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All Things Legendary

I went for lunch with a work colleague yesterday and happened upon this poster in the bookshop we passed by.

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I’ve never been to Fisher Street Galleries before yet I know where Fisher Street is so that’s not a big problem. I work during the day most Mondays in Carlisle so it would be fairly easy to just take a change of clothes, grab something to eat somewhere and pitch up at 7pm. My car parking permit runs 24 hours so that’s not really a problem either.

The £35 is affordable.

I’m not sure if they’d want me turning up with half a novel written and a few notes though. I’m liking it from the perspective of meeting other writers for a five weeks spell. The last time I did something similar to this was when I was in school years ago (I think I was about 17-18) and it was something of a disaster. Obviously I’m a grizzled 36 year old now with stubble and everything.

I’m currently mulling this one over.

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Tree Surgery In The Sun

Yes, I’d say knocking off the Facebook and Twitter links on my taskbar after many months of them being there has certainly been a very positive step. The problem I had was that I would probably get a tiny chunk of 100 words done, find it really easy to snap back to Chrome, click on Facebook, watch a video of a cat trying to balance on a dog’s head, go onto Twitter and find that people are moaning about Doctor Who again before going back to repeat this process a few times over. I’d usually finally give up once 500 words had been put down of an evening.

Social media is a fine thing but it doesn’t half suck up time and kill productivity. Part of me is considering leaving both of them alone for a while. At least with Instagram I need to be on my phone for it so I’m usually out and about anyway when I need to open that.

As a result of knocking this on the head I’ve managed to get 2000 words done today. Yes, two thousand! This might not seem like much to most but it’s actually the most productive day as far as word count goes on this book I’ve had since starting the whole thing in early March.

I have hit a little bit of a crossroads for today though. Part of me wants to carry on and maybe even make it 3000. The other half of me wants to jack it in for the day and watch some wrestling tonight and not feel guilty about doing so.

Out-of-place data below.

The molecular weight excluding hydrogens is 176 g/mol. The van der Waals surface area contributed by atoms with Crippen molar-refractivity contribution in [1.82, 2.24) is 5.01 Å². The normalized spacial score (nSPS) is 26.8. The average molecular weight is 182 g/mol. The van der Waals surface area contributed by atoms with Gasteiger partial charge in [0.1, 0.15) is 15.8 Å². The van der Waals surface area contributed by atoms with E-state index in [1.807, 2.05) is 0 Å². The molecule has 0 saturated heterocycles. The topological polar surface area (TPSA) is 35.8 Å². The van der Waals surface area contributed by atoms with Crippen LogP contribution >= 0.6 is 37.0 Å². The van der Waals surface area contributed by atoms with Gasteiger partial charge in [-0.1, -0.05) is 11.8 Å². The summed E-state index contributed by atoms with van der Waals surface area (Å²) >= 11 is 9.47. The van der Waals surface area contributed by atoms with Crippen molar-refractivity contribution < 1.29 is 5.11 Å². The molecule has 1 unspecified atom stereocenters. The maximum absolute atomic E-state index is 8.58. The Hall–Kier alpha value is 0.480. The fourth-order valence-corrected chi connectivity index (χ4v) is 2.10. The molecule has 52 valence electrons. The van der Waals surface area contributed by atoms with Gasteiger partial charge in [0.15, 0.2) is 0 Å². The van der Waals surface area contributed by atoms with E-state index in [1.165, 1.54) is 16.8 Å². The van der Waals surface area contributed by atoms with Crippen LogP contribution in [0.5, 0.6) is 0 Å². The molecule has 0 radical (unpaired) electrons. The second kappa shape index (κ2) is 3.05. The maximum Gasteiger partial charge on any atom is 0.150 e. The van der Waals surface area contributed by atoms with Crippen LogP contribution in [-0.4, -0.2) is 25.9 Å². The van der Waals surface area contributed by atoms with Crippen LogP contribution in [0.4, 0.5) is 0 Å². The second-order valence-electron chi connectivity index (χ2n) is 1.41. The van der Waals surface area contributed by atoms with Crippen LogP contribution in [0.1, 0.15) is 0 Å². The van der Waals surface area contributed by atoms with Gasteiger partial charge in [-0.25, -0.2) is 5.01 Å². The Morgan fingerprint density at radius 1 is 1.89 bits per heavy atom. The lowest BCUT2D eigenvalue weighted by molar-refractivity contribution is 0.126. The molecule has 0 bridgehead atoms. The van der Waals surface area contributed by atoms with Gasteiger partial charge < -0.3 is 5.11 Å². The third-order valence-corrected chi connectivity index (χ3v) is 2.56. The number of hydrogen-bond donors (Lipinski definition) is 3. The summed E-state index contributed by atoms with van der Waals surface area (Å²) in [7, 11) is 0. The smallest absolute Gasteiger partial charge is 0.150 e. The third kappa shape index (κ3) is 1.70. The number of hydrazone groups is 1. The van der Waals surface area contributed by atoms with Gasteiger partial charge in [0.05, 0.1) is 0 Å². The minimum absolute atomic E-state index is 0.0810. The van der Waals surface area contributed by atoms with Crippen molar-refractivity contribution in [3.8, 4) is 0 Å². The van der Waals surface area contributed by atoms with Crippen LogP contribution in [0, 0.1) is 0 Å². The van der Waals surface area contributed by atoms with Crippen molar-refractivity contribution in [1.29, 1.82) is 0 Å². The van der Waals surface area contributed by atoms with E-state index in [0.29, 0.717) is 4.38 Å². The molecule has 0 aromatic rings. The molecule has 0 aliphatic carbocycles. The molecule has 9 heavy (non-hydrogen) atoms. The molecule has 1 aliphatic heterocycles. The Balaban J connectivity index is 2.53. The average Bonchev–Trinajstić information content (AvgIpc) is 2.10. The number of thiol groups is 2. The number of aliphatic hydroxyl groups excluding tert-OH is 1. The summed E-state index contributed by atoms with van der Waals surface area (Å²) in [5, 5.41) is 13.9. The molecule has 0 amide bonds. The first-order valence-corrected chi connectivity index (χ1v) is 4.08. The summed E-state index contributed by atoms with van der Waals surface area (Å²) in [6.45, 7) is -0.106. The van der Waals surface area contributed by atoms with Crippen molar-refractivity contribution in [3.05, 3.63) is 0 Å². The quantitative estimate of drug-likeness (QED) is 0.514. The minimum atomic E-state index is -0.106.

It’s 5:30pm here now, my dinner is in the oven so I’ll probably have to make a call on that soon.

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Thank You Eddie

All writers have faced some kind of struggle as they face getting book, script, poem, play or comic off the ground. The process of making an idea in the head into something an audience can see, read or hear is littered with many obstacles. As the saying goes, if it were easy then everybody would do it.

If you haven’t been reading this blog for long then you might be unaware of a couple of details. Firstly, I am not a professional writer. At no point have I made a dime out of writing despite that being the aim for the future. I have written a short film that was shown in festivals around Europe, I have written feature film scripts that were never picked up and I have penned a play that was performed locally. At no point during any of this has any cash come my way.  I am not after multi millions pouring into the account every month. I have no desire to drive a flash car or have a swimming pool. If I could make a comfortable living just making stuff up with words then I’d be a happy man. Currently though I’m in the position when the day job of working in an opticians gains me a pay cheque at the end of the month. Writing is, at this moment in time, something I do for kicks.

On very odd occasions I often think about just jacking in this whole process of piling up word counts and just get on with ‘real life’. A certain sensation of all this being a monumental waste of time starts eating at me.

Then I usually get something brought to my attention that completely reminds me of why I’m still trying to do this. My interest in professional wrestling meant that this video of Eddie Dennis popped up in my timeline when it was released onto the internet a couple of weeks back. Until then Eddie was a headteacher for the most part and a part time wrestler. Now he’s making the brave decision to quit teaching and become a wrestler full time.

Here’s the video in full so you can see what it’s all about.

I have to admit that I haven’t seen Eddie Dennis wrestle (although I’m looking to change that soon) but I instantly found a common theme in this video. Even if you have no interest in wrestling at all the story of one man leaving behind his usual job for a shot at something he’s been dreaming about for years still has an impact.